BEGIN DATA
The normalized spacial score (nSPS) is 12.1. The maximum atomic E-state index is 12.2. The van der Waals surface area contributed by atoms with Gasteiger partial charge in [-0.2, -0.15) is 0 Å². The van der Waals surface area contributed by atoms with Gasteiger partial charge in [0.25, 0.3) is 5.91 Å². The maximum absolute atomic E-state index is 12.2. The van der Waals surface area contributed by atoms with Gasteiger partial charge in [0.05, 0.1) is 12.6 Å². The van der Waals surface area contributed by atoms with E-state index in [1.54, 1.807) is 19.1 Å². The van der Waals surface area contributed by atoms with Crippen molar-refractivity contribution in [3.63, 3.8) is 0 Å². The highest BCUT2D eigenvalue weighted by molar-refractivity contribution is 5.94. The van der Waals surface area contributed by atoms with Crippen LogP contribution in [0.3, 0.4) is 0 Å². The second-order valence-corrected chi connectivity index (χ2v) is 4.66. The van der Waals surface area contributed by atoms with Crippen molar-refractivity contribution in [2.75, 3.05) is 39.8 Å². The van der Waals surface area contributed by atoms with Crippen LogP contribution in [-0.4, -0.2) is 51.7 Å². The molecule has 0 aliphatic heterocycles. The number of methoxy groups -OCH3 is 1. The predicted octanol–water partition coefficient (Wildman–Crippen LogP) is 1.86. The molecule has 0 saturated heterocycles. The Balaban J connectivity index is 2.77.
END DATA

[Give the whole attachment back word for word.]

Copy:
The normalized spacial score (nSPS) is 12.1. The maximum atomic E-state index is 12.2. The van der Waals surface area contributed by atoms with Gasteiger partial charge in [-0.2, -0.15) is 0 Å². The van der Waals surface area contributed by atoms with Gasteiger partial charge in [0.25, 0.3) is 5.91 Å². The maximum absolute atomic E-state index is 12.2. The van der Waals surface area contributed by atoms with Gasteiger partial charge in [0.05, 0.1) is 12.6 Å². The van der Waals surface area contributed by atoms with E-state index in [1.54, 1.807) is 19.1 Å². The van der Waals surface area contributed by atoms with Crippen molar-refractivity contribution in [3.63, 3.8) is 0 Å². The highest BCUT2D eigenvalue weighted by molar-refractivity contribution is 5.94. The van der Waals surface area contributed by atoms with Crippen LogP contribution in [0.3, 0.4) is 0 Å². The second-order valence-corrected chi connectivity index (χ2v) is 4.66. The van der Waals surface area contributed by atoms with Crippen molar-refractivity contribution in [2.75, 3.05) is 39.8 Å². The van der Waals surface area contributed by atoms with Crippen LogP contribution in [-0.4, -0.2) is 51.7 Å². The molecule has 0 aliphatic heterocycles. The number of methoxy groups -OCH3 is 1. The predicted octanol–water partition coefficient (Wildman–Crippen LogP) is 1.86. The molecule has 0 saturated heterocycles. The Balaban J connectivity index is 2.77.